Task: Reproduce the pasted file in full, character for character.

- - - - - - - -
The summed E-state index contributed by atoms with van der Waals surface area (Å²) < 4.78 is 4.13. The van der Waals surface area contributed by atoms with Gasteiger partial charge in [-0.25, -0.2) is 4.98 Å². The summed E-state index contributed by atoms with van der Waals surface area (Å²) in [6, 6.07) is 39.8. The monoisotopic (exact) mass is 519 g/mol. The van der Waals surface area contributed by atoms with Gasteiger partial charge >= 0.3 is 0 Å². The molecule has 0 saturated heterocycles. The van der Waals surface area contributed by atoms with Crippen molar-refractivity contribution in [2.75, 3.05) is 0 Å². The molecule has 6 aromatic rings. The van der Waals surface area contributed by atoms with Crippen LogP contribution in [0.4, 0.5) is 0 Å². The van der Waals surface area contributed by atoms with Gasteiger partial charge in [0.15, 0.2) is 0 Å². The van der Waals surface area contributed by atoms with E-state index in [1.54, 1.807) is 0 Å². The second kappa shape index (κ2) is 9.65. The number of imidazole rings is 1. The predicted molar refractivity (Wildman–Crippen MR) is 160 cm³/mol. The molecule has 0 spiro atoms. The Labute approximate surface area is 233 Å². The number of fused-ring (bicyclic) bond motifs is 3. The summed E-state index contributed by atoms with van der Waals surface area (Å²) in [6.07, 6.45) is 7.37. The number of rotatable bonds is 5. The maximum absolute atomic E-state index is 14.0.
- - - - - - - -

The summed E-state index contributed by atoms with van der Waals surface area (Å²) < 4.78 is 4.13. The van der Waals surface area contributed by atoms with Gasteiger partial charge in [-0.25, -0.2) is 4.98 Å². The summed E-state index contributed by atoms with van der Waals surface area (Å²) in [6, 6.07) is 39.8. The monoisotopic (exact) mass is 519 g/mol. The van der Waals surface area contributed by atoms with Gasteiger partial charge >= 0.3 is 0 Å². The molecule has 0 saturated heterocycles. The van der Waals surface area contributed by atoms with Crippen molar-refractivity contribution in [2.75, 3.05) is 0 Å². The molecule has 6 aromatic rings. The van der Waals surface area contributed by atoms with Crippen LogP contribution in [0.4, 0.5) is 0 Å². The van der Waals surface area contributed by atoms with Gasteiger partial charge in [0.15, 0.2) is 0 Å². The van der Waals surface area contributed by atoms with E-state index in [1.54, 1.807) is 0 Å². The second kappa shape index (κ2) is 9.65. The number of imidazole rings is 1. The predicted molar refractivity (Wildman–Crippen MR) is 160 cm³/mol. The molecule has 0 spiro atoms. The Labute approximate surface area is 233 Å². The number of fused-ring (bicyclic) bond motifs is 3. The summed E-state index contributed by atoms with van der Waals surface area (Å²) in [6.07, 6.45) is 7.37. The number of rotatable bonds is 5. The maximum absolute atomic E-state index is 14.0.